Maisel also gets down to the nitty gritty of looking at the kinds of people that become writers. He gives the reader permission to embrace their writerly self, with all its bizarre appetites and creeping paranoias. Some more quotable quotes: ‘There are reasons why writers who write a lot, as Rudyard (Kipling) did, have big appetites. They are dancing bundles of desire. Writers who write crave sex, peanuts, and Nobel Prizes. They crave; they itch; they lust; they are alive. Whether they manage this melange of desires well is a separate matter. But without this dancing, pressing desire they would sit quietly like old folks lined up in the corridor of a nursing home. Honor your goal to create a world by burning with desire. Be incandescent – or nothing will happen’ (p.88). Maisel even has practical advice for the stay-at-home parent writer about how to find the time to write while keeping the kids supervised and occupied. He points out that the writer who has no time to write will be miserable, and this in turn will make his or her family miserable. ‘Writing is a writer’s prime parenting skill. If you don’t write, you get sad, angry, unhinged, gloomy, pessimistic, and morose. By writing first thing in the morning, as your children play or toddle off to school, you put yourself in the mood to smile at them when next you see them. Writing is a tonic, an elixir, even if it goes badly, because even if it goes badly at least you have been writing’ (p.92).

All writers instinctually know these things, but it’s terrific to see it all laid out in black and white by a ‘successful’ writer, who openly confesses to the same difficulties and anxieties as the novice. Maisel’s text makes one want to write, and to write better, more consistently, more religiously. In acknowledging the free, nonconformist nature of the creative soul, Maisel helps the reader give themselves permission to create, and to create abundantly.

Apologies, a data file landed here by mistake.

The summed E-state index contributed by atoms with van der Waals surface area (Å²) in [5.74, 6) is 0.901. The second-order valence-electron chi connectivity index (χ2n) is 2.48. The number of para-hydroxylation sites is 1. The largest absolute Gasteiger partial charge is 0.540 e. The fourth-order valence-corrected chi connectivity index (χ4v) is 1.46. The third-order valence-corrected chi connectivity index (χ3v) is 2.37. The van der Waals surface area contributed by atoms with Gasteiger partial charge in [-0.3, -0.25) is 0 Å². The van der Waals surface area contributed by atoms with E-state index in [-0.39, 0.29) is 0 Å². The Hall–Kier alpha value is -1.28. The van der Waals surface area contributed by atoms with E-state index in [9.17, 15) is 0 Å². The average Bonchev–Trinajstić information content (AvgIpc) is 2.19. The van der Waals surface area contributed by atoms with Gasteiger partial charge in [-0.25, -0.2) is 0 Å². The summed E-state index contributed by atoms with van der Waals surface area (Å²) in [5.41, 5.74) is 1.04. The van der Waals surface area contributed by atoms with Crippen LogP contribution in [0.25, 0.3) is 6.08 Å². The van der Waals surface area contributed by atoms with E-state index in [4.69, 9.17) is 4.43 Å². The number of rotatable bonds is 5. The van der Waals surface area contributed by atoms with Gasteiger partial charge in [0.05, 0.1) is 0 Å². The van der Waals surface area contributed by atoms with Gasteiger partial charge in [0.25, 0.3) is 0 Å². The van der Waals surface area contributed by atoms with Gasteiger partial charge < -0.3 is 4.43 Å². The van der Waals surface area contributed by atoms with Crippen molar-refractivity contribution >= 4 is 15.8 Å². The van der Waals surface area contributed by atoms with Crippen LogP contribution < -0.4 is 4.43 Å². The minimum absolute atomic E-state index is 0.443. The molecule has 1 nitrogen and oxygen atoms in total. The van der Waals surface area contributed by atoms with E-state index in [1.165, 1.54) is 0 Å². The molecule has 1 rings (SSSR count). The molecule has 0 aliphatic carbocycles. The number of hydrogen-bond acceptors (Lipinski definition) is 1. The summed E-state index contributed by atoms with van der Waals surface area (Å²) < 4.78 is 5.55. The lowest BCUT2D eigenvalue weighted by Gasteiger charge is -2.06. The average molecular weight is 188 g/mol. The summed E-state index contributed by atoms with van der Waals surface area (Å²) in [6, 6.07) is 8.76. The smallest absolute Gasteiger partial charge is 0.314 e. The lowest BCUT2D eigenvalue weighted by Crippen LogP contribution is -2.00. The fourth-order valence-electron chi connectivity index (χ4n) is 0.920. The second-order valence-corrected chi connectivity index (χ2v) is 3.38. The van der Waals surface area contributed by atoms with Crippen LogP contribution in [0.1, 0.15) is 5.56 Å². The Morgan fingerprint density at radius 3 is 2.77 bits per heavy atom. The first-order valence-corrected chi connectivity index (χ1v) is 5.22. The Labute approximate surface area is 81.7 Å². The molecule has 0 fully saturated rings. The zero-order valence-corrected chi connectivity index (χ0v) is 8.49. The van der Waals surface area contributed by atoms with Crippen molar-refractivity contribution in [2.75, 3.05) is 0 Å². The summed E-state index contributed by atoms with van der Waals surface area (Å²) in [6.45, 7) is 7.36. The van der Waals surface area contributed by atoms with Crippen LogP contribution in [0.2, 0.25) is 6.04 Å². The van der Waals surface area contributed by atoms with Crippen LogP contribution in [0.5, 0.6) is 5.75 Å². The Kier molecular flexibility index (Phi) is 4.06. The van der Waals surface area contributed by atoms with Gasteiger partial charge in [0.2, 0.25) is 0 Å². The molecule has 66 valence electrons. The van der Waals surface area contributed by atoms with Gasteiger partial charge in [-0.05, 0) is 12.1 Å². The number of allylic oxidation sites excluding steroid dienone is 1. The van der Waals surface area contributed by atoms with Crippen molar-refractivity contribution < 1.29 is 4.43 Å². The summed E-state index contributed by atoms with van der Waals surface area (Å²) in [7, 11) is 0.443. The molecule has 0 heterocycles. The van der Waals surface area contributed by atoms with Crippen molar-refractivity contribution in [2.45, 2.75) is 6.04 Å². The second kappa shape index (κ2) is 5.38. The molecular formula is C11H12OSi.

Each chapter of the book is prefaced by one of Paul Madonna’s lovely drawings of various aspects of the city, covering not only architecture, but also odd views of back alleys, old cars, artist’s studios, roof gables, and webs of electrical and trolley car wires, all of which communicate the city’s unique charm. I’ve never been to San Francisco – although, like msot western writers I’ve always been aware of it as a kind of ShangriLa – but after reading this I feel I know the city better and, more importantly, can find ways to harness the type of energy Maisel claims San Francisco emanates for my own creative purposes.

About the reviewer: Liz Hall-Downs has been reading and performing poetry in public, on TV and radio in Australia and the USA, and publishing in journals, since 1983. She holds a BA from Deakin University (Victoria) with major studies in Professional Writing & Literature and an MA in Creative Writing from the University of Queensland. Some of Liz Hall Down’s publications include: Fit of Passion, (with Kim Downs), (Fit of Passion Collective, 1997), Girl With Green Hair, (Papyrus Publishing, 2000), People of the Wetlands, (Brisbane City Council, 1996), Mountains to Mangroves, and Mountains to Mangroves Haiku Cycle, (Brisbane City Council and Queensland Wildlife Preservation Society, 1999), Blackfellas Whitefellas Wetlands, (with B.R. Dionysius and Samuel Wagan Watson), (Brisbane City Council & Boondall Wetlands Management Committee, 2000).